The objectives of the study were to find the differences in sociodemographic and lifestyle factors between known hypertensives and normotensives which may be associated with poor control of blood pressure and increase the risk of hypertension in general public.
Design and methods:
A cross sectional study was carried out on 251 participants who presented to seven primary care clinics at different sites of Karachi on the occasion of World Hypertension Day. Family Physicians collected information on a structured questionnaire. SPSS v16 was used for data analysis. Difference in proportions between groups was calculated by chi-square.
One thirds (39%) of the participants were known to be hypertensives of which almost two thirds 57% had uncontrolled BP. More women than men were known to be hypertensives (46% vs 31%, p value 0.015). Coexisting diabetes (28% vs 8%,p < 0.001) and coronary artery disease (12% vs 5%, p 0.04) was more common in known hypertensives. Known hypertensives were found to be overweight (88% vs 67%, p < 0.001); obese (72% vs 52% p < 0.002) and had increase waist circumference: 86% vs 60%, p < 0.001. Frequency of exercise was low (32%) but usage of vegetable was high (57%) in both groups. Both fruit (41% vs 55%, p 0.04) and fast food consumption (21%vs 34%, p 0.027) was in low in hypertensives.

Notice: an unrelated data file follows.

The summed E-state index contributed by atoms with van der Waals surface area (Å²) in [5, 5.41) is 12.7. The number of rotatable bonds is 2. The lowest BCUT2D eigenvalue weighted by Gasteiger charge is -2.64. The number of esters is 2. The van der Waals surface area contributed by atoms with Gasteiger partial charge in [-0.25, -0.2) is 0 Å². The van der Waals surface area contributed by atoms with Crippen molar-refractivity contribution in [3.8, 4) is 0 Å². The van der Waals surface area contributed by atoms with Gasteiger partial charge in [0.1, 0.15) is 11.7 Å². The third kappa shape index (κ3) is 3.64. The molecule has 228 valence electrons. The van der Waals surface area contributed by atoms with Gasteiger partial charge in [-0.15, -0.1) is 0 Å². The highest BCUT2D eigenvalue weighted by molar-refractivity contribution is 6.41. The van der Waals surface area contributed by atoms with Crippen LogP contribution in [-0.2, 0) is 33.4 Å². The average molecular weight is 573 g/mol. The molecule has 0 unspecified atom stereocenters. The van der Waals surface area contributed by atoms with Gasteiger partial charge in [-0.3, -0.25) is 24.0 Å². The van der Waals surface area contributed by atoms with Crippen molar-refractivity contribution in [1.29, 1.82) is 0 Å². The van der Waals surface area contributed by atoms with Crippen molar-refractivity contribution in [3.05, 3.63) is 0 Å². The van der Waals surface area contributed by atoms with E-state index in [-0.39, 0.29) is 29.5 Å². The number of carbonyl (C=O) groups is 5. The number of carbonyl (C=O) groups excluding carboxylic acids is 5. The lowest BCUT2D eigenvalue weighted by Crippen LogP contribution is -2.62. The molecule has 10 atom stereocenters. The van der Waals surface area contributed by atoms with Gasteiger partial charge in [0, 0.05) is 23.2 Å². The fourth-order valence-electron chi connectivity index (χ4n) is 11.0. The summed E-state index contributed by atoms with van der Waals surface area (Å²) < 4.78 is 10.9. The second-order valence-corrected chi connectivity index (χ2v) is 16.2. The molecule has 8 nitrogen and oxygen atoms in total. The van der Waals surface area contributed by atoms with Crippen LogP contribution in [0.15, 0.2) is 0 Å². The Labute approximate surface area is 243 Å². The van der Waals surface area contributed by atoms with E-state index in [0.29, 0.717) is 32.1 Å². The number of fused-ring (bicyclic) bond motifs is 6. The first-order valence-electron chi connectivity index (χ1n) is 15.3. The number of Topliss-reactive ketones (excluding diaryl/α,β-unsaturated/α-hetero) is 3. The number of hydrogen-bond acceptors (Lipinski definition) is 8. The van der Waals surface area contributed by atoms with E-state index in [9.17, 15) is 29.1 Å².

Poor lifestyle practices are prevalent in known hypertensives as well as normotensives. There is a need to increase awareness of risks of poor lifestyle practices in both the groups.
© 2012 Lippincott Williams & Wilkins, Inc.